The film, is in a sense less limited than the authorial voice and as such the sequence feels like it carries more weight, it’s quick but not superfluous and we as viewers see the tragedy of Bryony’s perception without the self-conscious literary-ness getting in the way. This really should go without saying as multiple camera angles are a stock in trade hall-mark of modern cinema and fit the bill perfectly for the scene at the fountain and in the library. Ronan really shines in the opening parts of the film, managing to convey not only the immediate reaction to what she see’s but also managing to show the viewer the immaturity of her character that leads her to these assumptions and the fateful accusation. The power of film is that it manages in moments what the novel would take pages to do. In seconds we can see the same event from multiple POV, and whilst as an English student I adore the writing of authors who master close third narration, the film switches things so immediately that it hightens the emotional  heft of the crucial scenes, – the library and the fountain etc.

To be honest I think this would be something one could say about the whole film, whereas Robbie’s time in  France are given over to his thought of his beloved and the limitations of being a solider by McEwan, Wright simply blows this part of the novel to dust. The five-minute tracking sequence, (a Joe Wright trademark) is simply jaw dropping. The viewer is given a sense of scale and mass suffering that the book comes nowhere near to accomplishing. The sequence in the cinema is another particular highlight, combining self-aware cinematics with pitch perfect romance.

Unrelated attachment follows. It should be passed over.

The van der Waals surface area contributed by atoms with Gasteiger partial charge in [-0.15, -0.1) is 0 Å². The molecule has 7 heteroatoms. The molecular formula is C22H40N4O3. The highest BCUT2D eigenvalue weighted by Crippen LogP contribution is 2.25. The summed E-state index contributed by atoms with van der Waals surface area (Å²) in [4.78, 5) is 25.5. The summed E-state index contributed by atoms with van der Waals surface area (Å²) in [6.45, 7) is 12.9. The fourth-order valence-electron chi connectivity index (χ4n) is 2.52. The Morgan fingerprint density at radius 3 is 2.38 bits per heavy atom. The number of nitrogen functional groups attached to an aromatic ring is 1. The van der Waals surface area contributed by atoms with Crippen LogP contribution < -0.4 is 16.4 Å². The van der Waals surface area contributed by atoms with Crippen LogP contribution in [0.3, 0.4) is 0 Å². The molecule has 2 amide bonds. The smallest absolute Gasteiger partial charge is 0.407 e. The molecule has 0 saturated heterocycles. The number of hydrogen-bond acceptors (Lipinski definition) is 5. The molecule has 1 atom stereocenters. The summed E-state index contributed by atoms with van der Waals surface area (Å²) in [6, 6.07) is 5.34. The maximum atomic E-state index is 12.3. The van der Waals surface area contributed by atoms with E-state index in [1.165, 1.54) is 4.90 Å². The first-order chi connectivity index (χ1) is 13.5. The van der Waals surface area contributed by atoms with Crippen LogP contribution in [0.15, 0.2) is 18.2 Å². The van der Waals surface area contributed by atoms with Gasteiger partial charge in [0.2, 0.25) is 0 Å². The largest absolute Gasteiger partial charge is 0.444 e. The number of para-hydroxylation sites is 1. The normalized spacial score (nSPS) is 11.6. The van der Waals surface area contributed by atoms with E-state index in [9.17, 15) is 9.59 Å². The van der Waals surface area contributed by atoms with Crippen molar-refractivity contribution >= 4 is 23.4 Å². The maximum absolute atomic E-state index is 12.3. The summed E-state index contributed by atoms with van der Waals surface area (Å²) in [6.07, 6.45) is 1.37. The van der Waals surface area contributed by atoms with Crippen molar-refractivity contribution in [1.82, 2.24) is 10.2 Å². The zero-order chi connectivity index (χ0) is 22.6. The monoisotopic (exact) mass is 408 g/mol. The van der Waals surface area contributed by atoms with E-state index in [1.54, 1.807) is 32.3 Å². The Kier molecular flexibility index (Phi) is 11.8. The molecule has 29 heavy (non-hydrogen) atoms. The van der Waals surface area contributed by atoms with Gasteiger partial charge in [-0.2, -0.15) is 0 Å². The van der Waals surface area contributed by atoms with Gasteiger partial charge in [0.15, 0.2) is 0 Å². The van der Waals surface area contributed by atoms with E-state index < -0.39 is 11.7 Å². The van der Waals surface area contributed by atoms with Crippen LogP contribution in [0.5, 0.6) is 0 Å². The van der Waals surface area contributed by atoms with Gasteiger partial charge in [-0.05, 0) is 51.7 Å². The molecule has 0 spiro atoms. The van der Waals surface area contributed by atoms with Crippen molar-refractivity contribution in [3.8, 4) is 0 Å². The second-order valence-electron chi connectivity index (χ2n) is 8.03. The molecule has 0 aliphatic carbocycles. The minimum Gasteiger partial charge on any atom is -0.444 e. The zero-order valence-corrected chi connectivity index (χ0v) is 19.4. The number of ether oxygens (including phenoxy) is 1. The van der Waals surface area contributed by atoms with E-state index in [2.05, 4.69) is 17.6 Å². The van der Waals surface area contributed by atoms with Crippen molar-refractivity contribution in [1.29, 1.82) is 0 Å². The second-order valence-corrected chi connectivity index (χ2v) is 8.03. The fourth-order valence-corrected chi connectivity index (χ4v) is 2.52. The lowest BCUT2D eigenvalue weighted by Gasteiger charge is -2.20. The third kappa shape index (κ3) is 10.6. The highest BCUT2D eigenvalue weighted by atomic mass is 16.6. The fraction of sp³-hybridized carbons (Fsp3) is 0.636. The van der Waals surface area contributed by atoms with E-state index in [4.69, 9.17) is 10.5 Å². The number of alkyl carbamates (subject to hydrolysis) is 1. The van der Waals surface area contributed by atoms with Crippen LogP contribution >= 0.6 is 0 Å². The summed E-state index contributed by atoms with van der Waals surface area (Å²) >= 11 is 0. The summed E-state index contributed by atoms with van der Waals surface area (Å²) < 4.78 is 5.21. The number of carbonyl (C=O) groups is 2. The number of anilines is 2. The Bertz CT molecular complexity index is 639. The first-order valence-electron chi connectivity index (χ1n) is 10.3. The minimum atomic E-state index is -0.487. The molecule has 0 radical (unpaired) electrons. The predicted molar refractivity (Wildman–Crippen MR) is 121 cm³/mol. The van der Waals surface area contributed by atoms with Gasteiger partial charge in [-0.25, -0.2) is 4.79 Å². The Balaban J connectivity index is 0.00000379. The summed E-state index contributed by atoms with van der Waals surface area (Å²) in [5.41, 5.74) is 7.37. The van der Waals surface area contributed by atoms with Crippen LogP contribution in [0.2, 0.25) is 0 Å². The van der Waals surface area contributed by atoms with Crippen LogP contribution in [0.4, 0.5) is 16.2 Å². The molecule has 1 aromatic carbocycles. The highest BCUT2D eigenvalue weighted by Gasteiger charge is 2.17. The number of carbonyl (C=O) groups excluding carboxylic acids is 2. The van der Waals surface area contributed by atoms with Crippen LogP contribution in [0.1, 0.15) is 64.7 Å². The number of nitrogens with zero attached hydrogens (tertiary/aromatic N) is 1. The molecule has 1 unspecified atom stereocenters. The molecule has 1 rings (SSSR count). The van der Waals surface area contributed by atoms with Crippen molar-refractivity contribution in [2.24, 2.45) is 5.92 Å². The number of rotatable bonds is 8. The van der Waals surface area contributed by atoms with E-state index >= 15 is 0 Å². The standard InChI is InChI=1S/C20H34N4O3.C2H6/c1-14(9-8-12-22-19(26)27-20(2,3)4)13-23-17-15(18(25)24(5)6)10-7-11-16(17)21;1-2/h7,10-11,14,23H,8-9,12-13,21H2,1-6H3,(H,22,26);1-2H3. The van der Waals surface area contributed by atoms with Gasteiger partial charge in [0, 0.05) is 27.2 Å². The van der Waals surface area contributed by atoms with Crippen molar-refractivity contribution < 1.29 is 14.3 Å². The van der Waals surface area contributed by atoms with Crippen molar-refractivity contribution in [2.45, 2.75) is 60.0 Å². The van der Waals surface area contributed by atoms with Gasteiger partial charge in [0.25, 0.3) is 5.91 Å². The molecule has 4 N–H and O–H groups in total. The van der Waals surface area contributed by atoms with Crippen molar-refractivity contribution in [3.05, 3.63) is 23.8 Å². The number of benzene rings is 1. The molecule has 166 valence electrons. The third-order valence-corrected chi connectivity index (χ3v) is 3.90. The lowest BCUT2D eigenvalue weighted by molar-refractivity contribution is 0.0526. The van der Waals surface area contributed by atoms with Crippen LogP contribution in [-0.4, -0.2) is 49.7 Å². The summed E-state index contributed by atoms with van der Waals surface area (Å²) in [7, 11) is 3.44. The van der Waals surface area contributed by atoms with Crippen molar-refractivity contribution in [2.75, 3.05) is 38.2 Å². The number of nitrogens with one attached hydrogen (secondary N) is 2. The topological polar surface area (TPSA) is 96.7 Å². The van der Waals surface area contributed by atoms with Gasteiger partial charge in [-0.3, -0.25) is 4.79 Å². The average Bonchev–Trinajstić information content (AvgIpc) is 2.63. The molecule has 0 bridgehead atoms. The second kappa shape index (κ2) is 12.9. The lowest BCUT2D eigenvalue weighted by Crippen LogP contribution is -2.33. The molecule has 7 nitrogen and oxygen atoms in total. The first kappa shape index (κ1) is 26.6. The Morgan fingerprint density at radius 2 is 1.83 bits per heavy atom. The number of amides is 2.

Other particular stand out things about this as an adaptation is how the whole mechanics of the film work together. Everything here is contributing to the wider aim, the score especially does a great job, the type writer effect in the opening moments being an extremely good example and Wright’s arts training shines in the overall look of the film – the dress Knightly wears being declared as the most stylish to appear in film. To sum up, it capture the essence of the book and helps it transcend the limitations placed upon it by the novel form.

Just pause here for a second, because here comes the BUT that the whole article has been building up to. Ready??

BUT!

There is one area where I feel that this transition from literature to film, as well as it is achieved, doesn’t quite work – the ending. Whereas the ending in the novel aims at pathos as Bryony is brought back to the scene of her crime and her internal guilt is left with her. Whilst the ending of the film is very VERY good the nature of the TV interview seems designed at explication of guilt rather than acceptance. In the book, Bryony recognises that she can give them happiness, but that it would be ‘self-serving to let them forgive me.’ As haunting as Vanessa Redgrave makes the final scene, to me it smacks a little of self-justification, which is a little beneath this film and book. (Damn it, realised I said I wouldn’t do this!) Whilst that is just my opinion, I think the exteriority of a TV interview fits in with the very film-ness of Atonement as a whole, though personally I

Oh, and if you haven’t seen Benedict Cumberbatch’s scenes go away right now and watch the film. See? Fucking terrifying! And don’t over simplfy, it isn’t just the overall creepiness of the scene with Lola or even the fact that he’s a rapist. It’s this. He marries his victim and NO-ONE says anything about it. No-one. At all. Not even Lola. Just think about that, but not for too long or you’ll have nightmares about that marriage…Now, back to the point.

So, there you are. An adaptation of grace, poise and cinematic worth that does credit to the original source material. Despite my few niggles with this I still think it’s just brilliant British culture at its best. Reading over, the keen-eyed reader may come to the conclusion that all I’ve done is, yet again, spend my time splitting hairs. But thanks to Ian McEwan and Joe Wright, they are, at the very least, interesting hairs to split.

Thanks

ThePageBoy